The most general definition of a "lead" (in sales and marketing speak) should be:
A person who has raised their hand (i.e., performed enough proactive interactions with our brand) to warrant outreach from a sales representative.
Now let's define "proactive interaction" or "hand raise":
Any signal a person performs that indicates they are "in market" for a solution. This activity is typically a form fill, chat engagement, event attendance, or other meaningful touchpoint with your brand. It may also be a very narrow set of intent signals tied to bottom-of-the-funnel research for a solution or similar solution to what you sell.
And finally, let's define "lead source" as:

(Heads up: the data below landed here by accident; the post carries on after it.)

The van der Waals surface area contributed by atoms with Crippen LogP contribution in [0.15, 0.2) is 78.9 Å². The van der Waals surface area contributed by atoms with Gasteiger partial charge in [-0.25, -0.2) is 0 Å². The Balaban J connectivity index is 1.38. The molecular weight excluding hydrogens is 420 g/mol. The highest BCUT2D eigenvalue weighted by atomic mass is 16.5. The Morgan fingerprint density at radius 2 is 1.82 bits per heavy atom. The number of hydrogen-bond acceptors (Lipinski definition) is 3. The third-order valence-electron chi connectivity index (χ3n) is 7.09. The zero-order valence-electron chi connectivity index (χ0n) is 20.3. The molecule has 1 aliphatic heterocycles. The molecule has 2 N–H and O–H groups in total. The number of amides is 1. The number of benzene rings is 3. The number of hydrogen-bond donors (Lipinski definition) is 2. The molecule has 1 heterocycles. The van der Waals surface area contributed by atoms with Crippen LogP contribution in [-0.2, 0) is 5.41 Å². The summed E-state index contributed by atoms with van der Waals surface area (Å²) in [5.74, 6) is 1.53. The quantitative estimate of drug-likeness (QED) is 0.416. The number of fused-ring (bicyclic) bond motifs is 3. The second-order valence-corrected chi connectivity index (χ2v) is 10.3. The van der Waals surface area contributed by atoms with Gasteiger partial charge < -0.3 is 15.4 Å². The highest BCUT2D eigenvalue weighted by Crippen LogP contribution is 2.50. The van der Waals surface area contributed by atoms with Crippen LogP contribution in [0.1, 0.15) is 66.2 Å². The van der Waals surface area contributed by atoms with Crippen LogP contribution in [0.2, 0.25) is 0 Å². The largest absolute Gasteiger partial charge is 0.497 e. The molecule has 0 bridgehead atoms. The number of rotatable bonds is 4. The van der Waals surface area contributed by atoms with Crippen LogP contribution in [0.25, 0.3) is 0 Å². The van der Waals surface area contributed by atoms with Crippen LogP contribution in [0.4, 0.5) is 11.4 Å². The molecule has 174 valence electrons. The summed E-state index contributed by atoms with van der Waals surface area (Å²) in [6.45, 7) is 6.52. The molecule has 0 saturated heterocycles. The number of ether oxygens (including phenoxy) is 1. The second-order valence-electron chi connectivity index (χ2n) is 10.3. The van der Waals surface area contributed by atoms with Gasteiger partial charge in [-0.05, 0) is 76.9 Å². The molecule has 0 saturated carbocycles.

The last campaign type or category of marketing touch types (i.e., Webinar, Event, Tradeshow, Form Fill, etc.) the person engaged with that triggered the company to flag the person for sales to follow up with.
Note that I didn't use the CRM construct of "Lead." That's because 90% of B2B sales are not linear, and the person may exist in your database as either a Contact or a Lead (unless you have HubSpot – then you don't have to worry about fractured records). This is your cue to create a recycling function that allows people to jump in and out of engagement with sales if you haven't already.
Now let's look at where we should set the bar by development stage and then call out a few common gotchas.
In seed or early-stage startups, sales will want to see just about anyone who has proactively interacted with the brand. The bar is very low to qualify as a "lead" because there is so little market awareness. Chances are high that any inbound lead will be easy to source because there's so little word of mouth driving random buyers to your sales team.